Wisconsin Historical Society

Property Record

330 MIRAMAR DR

Architecture and History Inventory
330 MIRAMAR DR | Property Record | Wisconsin Historical Society
NAMES
Historic Name:EARL L. & MARGUERITE LAMBEAU HOUSE
Other Name:
Contributing: Yes
Reference Number:223317
PROPERTY LOCATION
Location (Address):330 MIRAMAR DR
County:Brown
City:Allouez
Township/Village:
Unincorporated Community:
Town:
Range:
Direction:
Section:
Quarter Section:
Quarter/Quarter Section:
PROPERTY FEATURES
Year Built:1930
Additions:
Survey Date:2012
Historic Use:house
Architectural Style:Tudor Revival
Structural System:Balloon Frame
Wall Material:Brick
Architect:
Other Buildings On Site:N
Demolished?:No
Demolished Date:
DESIGNATIONS
National/State Register Listing Name: Miramar Drive Residential Historic District
National Register Listing Date:4/16/2018 12:00:00 AM
State Register Listing Date:12/1/2017 12:00:00 AM
National Register Multiple Property Name:
NOTES
Additional Information:Earl “Curly” Louis Lambeau was born in Green Bay in 1898. Growing up in a non-extant house on N. Jackson Street in the City of Green Bay, Lambeau attended Green Bay East High School, where he was captain of the football team in 1917. The following year, he played football at Notre Dame University. Curly was sent home after contracting tonsillitis at the end of that year and never returned. In 1919, he married Marguerite Van Kessel. The couple initially lived above the non-extant store of Marguerite’s parents on S. Monroe Avenue in the City of Green Bay.

Later in 1919, while working for the Indian Packing Company, he co-founded the Green Bay Packers with George Calhoun of the Green Bay Press-Gazette. The Packers were established as a semi-professional organization, playing teams from Wisconsin and Michigan’s Upper Peninsula. The team played in a vacant lot at Hagemeister Park. Lambeau played halfback and was the team’s primary runner and passer. By 1921, Lambeau served as the team’s head coach concurrently while playing.

In 1921, the Green Bay Packers joined American Professional Football Association, now known as the National Football League. The team lost their membership within the year, due to illegally recruiting college players. With the financial backing of Andrew B. Turnbull of the Green Bay Press-Gazette, Lambeau was able to get the Packers reinstated into National Football League in 1922. After Turnbull convinced local professionals to purchase stock in the team, the Green Bay Packers were established as a non-profit organization in 1923. By this time, Curly also began working as a salesman at Stiefel’s clothing store in the City of Green Bay.

By 1925, Curly and Marguerite moved to a house on Grignon Street in the City of Green Bay. That same year, a stadium named City Stadium was constructed for the Packers behind Green Bay East High School. Curly retired from playing in 1929, continuing solely as head coach.

In 1930, the Lambeaus had a house constructed in Allouez on Miramar Drive. By 1931, Curly became a district manager for the Mass Mutual Life Insurance Company. Curly and Marguerite divorced in 1934, after which time she continued to live in the house on Miramar Drive until 1997.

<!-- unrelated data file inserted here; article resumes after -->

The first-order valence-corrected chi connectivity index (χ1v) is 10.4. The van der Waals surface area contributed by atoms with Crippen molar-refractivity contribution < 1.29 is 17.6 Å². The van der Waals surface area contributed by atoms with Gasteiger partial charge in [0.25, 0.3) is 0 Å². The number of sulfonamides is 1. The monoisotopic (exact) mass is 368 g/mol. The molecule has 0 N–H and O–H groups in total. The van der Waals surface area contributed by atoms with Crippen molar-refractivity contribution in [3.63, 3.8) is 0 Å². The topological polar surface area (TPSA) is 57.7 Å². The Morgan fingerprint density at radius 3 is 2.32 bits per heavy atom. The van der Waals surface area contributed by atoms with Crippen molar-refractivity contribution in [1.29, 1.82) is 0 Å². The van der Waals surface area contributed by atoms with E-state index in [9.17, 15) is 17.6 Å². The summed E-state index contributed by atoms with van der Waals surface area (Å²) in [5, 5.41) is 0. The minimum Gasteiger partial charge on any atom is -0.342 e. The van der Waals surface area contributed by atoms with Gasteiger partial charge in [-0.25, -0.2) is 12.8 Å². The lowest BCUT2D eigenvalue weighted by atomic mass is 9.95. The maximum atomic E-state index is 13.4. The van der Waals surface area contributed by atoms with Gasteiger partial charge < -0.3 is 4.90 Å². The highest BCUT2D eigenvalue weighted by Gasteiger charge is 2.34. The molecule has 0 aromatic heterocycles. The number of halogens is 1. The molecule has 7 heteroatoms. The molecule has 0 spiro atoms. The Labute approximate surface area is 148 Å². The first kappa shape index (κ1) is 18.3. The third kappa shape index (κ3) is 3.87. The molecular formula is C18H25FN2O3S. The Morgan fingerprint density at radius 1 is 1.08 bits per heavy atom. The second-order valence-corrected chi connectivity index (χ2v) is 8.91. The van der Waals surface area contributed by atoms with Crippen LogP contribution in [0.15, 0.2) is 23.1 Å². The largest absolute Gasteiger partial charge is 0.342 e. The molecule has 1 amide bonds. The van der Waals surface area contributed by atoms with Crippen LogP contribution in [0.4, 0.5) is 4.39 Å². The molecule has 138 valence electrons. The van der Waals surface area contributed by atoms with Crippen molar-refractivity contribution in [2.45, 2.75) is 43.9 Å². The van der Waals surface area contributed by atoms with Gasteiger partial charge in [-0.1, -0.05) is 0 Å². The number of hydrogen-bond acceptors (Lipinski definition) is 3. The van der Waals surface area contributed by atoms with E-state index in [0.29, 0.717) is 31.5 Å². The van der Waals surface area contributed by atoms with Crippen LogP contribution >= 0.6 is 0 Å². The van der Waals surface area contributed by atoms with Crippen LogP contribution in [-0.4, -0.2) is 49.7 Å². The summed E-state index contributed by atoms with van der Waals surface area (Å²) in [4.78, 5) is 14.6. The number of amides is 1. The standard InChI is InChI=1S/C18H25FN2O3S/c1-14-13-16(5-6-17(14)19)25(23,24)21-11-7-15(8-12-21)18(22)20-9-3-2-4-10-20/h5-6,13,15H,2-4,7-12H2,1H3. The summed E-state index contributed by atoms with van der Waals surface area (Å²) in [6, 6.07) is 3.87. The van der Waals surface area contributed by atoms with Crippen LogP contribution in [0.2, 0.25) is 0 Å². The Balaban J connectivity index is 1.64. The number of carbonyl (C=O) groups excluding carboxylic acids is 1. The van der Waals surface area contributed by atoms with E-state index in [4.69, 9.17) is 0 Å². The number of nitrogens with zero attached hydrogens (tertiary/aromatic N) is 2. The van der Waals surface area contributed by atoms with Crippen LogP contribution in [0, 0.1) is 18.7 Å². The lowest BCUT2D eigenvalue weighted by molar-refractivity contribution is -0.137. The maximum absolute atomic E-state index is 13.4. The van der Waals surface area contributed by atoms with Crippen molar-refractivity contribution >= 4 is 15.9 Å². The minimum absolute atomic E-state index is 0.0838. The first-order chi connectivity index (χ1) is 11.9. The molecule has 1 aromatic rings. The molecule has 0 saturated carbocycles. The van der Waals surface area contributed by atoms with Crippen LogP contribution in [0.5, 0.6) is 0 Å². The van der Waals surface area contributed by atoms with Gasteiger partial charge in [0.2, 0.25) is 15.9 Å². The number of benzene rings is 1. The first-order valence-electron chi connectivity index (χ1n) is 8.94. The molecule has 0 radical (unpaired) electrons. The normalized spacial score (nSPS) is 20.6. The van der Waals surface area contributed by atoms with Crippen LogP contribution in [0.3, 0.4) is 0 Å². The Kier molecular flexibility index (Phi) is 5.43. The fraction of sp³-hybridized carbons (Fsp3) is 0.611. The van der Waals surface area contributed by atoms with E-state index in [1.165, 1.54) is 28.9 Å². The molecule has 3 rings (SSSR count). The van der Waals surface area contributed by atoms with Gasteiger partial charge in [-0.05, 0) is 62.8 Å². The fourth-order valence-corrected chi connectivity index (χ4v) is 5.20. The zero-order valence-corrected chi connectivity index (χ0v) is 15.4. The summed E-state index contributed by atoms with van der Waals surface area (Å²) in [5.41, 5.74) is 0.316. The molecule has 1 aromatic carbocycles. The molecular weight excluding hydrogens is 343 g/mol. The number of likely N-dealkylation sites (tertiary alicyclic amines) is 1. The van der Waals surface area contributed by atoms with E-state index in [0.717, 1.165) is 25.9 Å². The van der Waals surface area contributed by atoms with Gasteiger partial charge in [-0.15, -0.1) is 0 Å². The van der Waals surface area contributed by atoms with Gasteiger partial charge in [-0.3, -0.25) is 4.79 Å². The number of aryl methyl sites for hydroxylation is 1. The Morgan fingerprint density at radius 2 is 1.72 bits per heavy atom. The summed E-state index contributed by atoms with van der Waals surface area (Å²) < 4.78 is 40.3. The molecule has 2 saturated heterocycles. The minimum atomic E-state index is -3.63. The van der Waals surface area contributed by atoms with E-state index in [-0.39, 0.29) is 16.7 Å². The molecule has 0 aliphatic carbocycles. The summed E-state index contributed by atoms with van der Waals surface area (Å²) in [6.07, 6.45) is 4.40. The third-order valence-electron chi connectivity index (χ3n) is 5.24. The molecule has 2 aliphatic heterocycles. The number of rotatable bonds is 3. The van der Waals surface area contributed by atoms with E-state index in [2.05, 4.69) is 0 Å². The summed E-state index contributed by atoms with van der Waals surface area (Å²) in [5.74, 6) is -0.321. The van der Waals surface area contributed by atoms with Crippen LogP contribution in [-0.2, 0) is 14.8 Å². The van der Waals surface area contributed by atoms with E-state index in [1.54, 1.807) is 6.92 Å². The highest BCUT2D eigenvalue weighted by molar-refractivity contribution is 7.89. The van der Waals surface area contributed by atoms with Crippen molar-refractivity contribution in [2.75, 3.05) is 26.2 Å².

Curly married his second wife, former Miss California Susan Johnson, in 1935. The couple lived in the Grace Manor apartments on Monroe Avenue in the City of Green Bay. He divorced Susan in 1940. He remarried again, to Grace Garland, in 1945, divorcing her in 1955.

Lambeau’s rigid coaching style led the team to six NFL championship victories in 1929, 1930, 1931, 1936, 1939, and 1944. From the beginning, Curly instated significant developments in the game, including introducing the forward pass to the professional league and developing pass patterns. He was one of the first coaches in the league to require daily practice and summer training camps. He was also the first coach in the NFL to fly his team to out-of-town games.

In 1946, his decision to spend $50,000 on creating a separate training facility, Rockwood Lodge, was not perceived well by the Green Bay Packers organization, leading to his resignation in 1950.

Curly coached for the Chicago Cardinals from 1950 to 1951 and the Washington Redskins from 1952 until retiring in 1953. He is one of only seven coaches in NFL history to win over 200 games.

In 1961, Lambeau was elected to the Wisconsin Athletic Hall of Fame, and was inducted into the Pro Football Hall of Fame’s inaugural class in 1963. Shortly after his death in 1965, the new City Stadium, which was constructed in 1957, was renamed Lambeau Field.
Bibliographic References:“About Curly Lambeau.” Lambeau House. Lambeau House, 2009. June 5, 2013. City of Green Bay Directories. On file at the Brown County Library, Green Bay, Wisconsin. Various dates between 1915 to 1941. “Curly Lambeau. Biography: Synopsis.” Bio.True Story. A+E Television Networks, LLC. June 4, 2013. Houston, Rita. Allouez History Collection. On file at the residence of Rita Huston, Allouez, Wisconsin. “Lambeau Field: Other Homes of the Packers, 1919-94.” The Official Website of the 13-Time World Champion Packers. June 18, 201. Stone, Kevin. “Curly Lambeau: Packers founder.” ESPN.com. June 18, 2013.
RECORD LOCATION
Wisconsin Architecture and History Inventory, Division of Historic Preservation, Wisconsin Historical Society, Madison, Wisconsin

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